Dorothea von Schwanenfluegel Lawson – Author Interview

What is your most recent book? Tell us a bit about it.

“Laughter Wasn’t Rationed: a Personal Journey through Germany’s World Wars and Postwar Years” is my memoir about surviving two world wars in Germany, the aftermath and so-called peace time, and I touch on the Cold War, too.

A lot of people only know about European history what they read in history books or maybe newspaper accounts, but that doesn’t give you a true picture of what life was really like — the behind-the-scenes episodes and day-to-day struggles. While I had a relatively care-free youth, I witnessed the rise and fall of Hitler and his Nazi Party, WWII and the Berlin Wall. Then there were the air raids and intense bombing of Berlin, the food rationing and ever-present hunger (8-hour long trips to farmers), the Soviet invasion as well as American occupation. Life certainly wasn’t dull!

While I cite many historical facts, this is not a history book. (Although I must admit that several universities are using it in history or Modern Gemany courses.) Couldn’t resist giving the reader a small dose of German culture and jokes about the Third Reich that were once punishable by imprisonment or death.

The book is in its second edition and second printing, and has over 40 photographs.

Tell us something about yourself.

I was born in 1916, in the middle of World War I, and yes that means I’m 94. A reviewer from a Chicago newspaper made a point to say that I’m one of the few people alive who has lived thru both world wars, the Great Depression, the Cold War and the building of the Berlin Wall. I never thought of it that way, but I guess he’s right!

The place where I was born in Germany, Upper Silesia, is now Polish. In 1935 my family moved to Berlin and that’s where we survived World War II and the intense bombing of Berlin in our air raid shelter. As a teenager I went to school under Hitler’s rule and all the accompanying hoopla.

When the Berlin Wall went up, I emigrated to the US with my two children in 1962. I lived in a Virginia suburb of Washington, DC. for almost 40 years. There I taught German language skills at the university level and to the military. I have a masters degree in languages and linguistics from Georgetown University.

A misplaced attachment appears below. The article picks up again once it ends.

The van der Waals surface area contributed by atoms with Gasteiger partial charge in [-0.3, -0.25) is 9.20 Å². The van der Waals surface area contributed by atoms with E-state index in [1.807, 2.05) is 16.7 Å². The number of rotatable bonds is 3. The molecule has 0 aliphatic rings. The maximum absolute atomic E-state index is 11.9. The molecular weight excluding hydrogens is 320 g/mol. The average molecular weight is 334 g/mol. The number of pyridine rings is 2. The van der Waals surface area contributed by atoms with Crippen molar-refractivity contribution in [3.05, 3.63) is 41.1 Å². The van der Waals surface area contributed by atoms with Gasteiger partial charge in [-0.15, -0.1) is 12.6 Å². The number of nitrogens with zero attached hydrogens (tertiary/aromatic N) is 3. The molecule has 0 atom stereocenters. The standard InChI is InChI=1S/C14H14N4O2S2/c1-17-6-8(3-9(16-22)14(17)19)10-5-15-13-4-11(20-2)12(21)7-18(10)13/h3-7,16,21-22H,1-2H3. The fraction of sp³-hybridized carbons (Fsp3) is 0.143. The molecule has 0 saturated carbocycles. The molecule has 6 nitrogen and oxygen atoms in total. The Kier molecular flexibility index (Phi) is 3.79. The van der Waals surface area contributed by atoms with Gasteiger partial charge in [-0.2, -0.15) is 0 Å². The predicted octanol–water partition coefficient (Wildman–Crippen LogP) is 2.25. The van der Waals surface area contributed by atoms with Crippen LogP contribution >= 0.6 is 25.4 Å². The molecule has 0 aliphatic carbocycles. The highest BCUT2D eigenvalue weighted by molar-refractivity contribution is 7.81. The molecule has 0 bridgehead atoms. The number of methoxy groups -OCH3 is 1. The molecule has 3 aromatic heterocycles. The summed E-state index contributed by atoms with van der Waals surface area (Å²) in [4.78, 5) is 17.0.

I currently reside in Medford, OR, near my two daughters. It was time to leave the DC area in 2003 when one of the terrorist planes hit the Pentagon. I could see the fire at the Pentagon from my high-rise condo and will never forget that sight, as well as all those B-52 bombers overhead.

What inspired you to write this book?

“Laughter Wasn’t Rationed” was originally intended for my children so they would have a documented family history. As I started to write, I would sometimes share my stories with my students or friends, who found them fascinating and encouraged me to write a book. As the project grew, I came to realize that many Americans didn’t know what the ordinary German citizens went through during the world war era, things I took for granted. And this is why I wrote the book in English, not in German, which would have been a lot easier for me.

What did you believe is the hardest part of writing?

For me, it was the English language! I still think in German and when my daughter would take my initial pages to put on her computer, the first thing she did was turn most of my sentences around.

But I was also amazed how much time this took, and how intensely absorbed I was in my writing. I recall one instance where she visited me and asked if I heard about the latest airplane crash. Plane crash? Didn’t even know it had happened because I was living in a totally different world of the past at the time.

How did you publish this book?